It was obliging, and let itself be fully revealed. Such a kitty-dog! That’s a 6-foot wall it leaped upon with little effort. They regularly use the block walls in the neighborhood like geometric trails, navigating nimbly with neat-nailed feet, safely above the jaws of coyotes and the hubbub of dogs.
Here’s another shot. LOOK AT THAT TAIL!!!!!
The tail is key — here’s a bit reposted from an earlier post on our gray foxes:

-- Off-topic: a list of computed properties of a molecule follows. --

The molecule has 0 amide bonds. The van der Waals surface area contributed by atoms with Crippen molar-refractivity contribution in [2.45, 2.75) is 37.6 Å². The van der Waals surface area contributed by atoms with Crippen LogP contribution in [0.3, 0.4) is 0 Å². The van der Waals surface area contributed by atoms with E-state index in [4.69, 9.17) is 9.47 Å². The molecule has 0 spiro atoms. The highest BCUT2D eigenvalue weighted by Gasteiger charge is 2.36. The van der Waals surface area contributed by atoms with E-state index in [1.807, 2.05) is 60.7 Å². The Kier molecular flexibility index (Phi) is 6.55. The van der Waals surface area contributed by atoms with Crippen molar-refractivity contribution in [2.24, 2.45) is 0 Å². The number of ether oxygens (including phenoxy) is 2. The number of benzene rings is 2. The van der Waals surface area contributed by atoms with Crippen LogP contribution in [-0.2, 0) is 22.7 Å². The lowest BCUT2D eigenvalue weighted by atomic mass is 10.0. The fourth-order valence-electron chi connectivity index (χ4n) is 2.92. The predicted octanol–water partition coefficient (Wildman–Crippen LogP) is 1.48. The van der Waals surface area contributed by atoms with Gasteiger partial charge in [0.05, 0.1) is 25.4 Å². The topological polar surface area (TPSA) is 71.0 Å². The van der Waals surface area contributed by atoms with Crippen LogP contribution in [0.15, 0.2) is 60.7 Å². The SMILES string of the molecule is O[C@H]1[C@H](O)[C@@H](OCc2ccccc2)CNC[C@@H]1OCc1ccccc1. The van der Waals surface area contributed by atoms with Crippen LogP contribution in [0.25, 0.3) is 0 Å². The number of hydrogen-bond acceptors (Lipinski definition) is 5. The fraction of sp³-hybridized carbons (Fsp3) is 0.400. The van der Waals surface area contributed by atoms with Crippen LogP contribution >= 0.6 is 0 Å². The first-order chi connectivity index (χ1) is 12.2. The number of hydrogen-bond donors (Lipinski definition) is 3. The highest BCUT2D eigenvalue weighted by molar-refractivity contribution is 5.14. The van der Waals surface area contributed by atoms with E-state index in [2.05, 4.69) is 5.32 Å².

Foxes are canids, but not Canis, the genus of dogs, wolves, coyotes, and jackals. The Gray fox has its own genus: Urocyon, which is from Greek ὀυρά, tail, and κύων, dog. Its species is cinereoargenteus, from Latin cinis, ash, plus L. argenteus, of silver. Put them together, and its name means “silvery ashy-black dog-tail“. In case you’re wondering, the genus of the Red fox and other “true foxes” is Latin Vulpes, meaning “fox”, which does NOT give us our word “fox.” That is said to be derived through Old English from Old German fukh (the modern German word for fox is fuchs), derived from the Proto-Indo-European root puk- which means “tail.”